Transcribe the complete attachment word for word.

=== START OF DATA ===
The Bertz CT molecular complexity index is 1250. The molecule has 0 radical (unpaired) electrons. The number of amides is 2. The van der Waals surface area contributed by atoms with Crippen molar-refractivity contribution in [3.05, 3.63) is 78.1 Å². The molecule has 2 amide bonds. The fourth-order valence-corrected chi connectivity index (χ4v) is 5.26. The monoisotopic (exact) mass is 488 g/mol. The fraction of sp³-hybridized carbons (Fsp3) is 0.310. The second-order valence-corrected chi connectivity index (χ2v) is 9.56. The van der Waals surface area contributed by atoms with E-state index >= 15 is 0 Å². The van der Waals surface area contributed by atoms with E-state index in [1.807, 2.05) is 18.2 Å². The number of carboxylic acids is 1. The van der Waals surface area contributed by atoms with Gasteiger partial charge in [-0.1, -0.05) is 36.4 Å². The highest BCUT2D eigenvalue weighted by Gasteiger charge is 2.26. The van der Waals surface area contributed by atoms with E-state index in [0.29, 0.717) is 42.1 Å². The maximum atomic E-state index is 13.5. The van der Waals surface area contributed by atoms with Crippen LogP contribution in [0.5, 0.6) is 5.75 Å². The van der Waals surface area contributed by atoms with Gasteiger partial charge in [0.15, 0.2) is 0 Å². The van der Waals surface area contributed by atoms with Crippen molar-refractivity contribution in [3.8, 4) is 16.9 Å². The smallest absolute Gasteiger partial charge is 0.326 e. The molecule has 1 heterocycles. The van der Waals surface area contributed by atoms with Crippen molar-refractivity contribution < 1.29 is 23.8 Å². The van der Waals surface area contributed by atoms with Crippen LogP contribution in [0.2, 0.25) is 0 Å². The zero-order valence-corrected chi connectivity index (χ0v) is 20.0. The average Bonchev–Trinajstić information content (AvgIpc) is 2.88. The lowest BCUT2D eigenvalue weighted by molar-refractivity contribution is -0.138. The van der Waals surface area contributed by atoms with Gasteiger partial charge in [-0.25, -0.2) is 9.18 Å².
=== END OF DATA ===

The Bertz CT molecular complexity index is 1250. The molecule has 0 radical (unpaired) electrons. The number of amides is 2. The van der Waals surface area contributed by atoms with Crippen molar-refractivity contribution in [3.05, 3.63) is 78.1 Å². The molecule has 2 amide bonds. The fourth-order valence-corrected chi connectivity index (χ4v) is 5.26. The monoisotopic (exact) mass is 488 g/mol. The fraction of sp³-hybridized carbons (Fsp3) is 0.310. The second-order valence-corrected chi connectivity index (χ2v) is 9.56. The van der Waals surface area contributed by atoms with E-state index >= 15 is 0 Å². The van der Waals surface area contributed by atoms with E-state index in [1.807, 2.05) is 18.2 Å². The number of carboxylic acids is 1. The van der Waals surface area contributed by atoms with Gasteiger partial charge in [-0.1, -0.05) is 36.4 Å². The highest BCUT2D eigenvalue weighted by Gasteiger charge is 2.26. The van der Waals surface area contributed by atoms with E-state index in [0.29, 0.717) is 42.1 Å². The maximum atomic E-state index is 13.5. The van der Waals surface area contributed by atoms with Crippen LogP contribution in [0.5, 0.6) is 5.75 Å². The van der Waals surface area contributed by atoms with Gasteiger partial charge in [0.15, 0.2) is 0 Å². The van der Waals surface area contributed by atoms with Crippen molar-refractivity contribution in [3.8, 4) is 16.9 Å². The smallest absolute Gasteiger partial charge is 0.326 e. The molecule has 1 heterocycles. The van der Waals surface area contributed by atoms with Crippen molar-refractivity contribution < 1.29 is 23.8 Å². The van der Waals surface area contributed by atoms with Crippen LogP contribution in [0.2, 0.25) is 0 Å². The zero-order valence-corrected chi connectivity index (χ0v) is 20.0. The average Bonchev–Trinajstić information content (AvgIpc) is 2.88. The lowest BCUT2D eigenvalue weighted by molar-refractivity contribution is -0.138. The van der Waals surface area contributed by atoms with Gasteiger partial charge in [-0.25, -0.2) is 9.18 Å².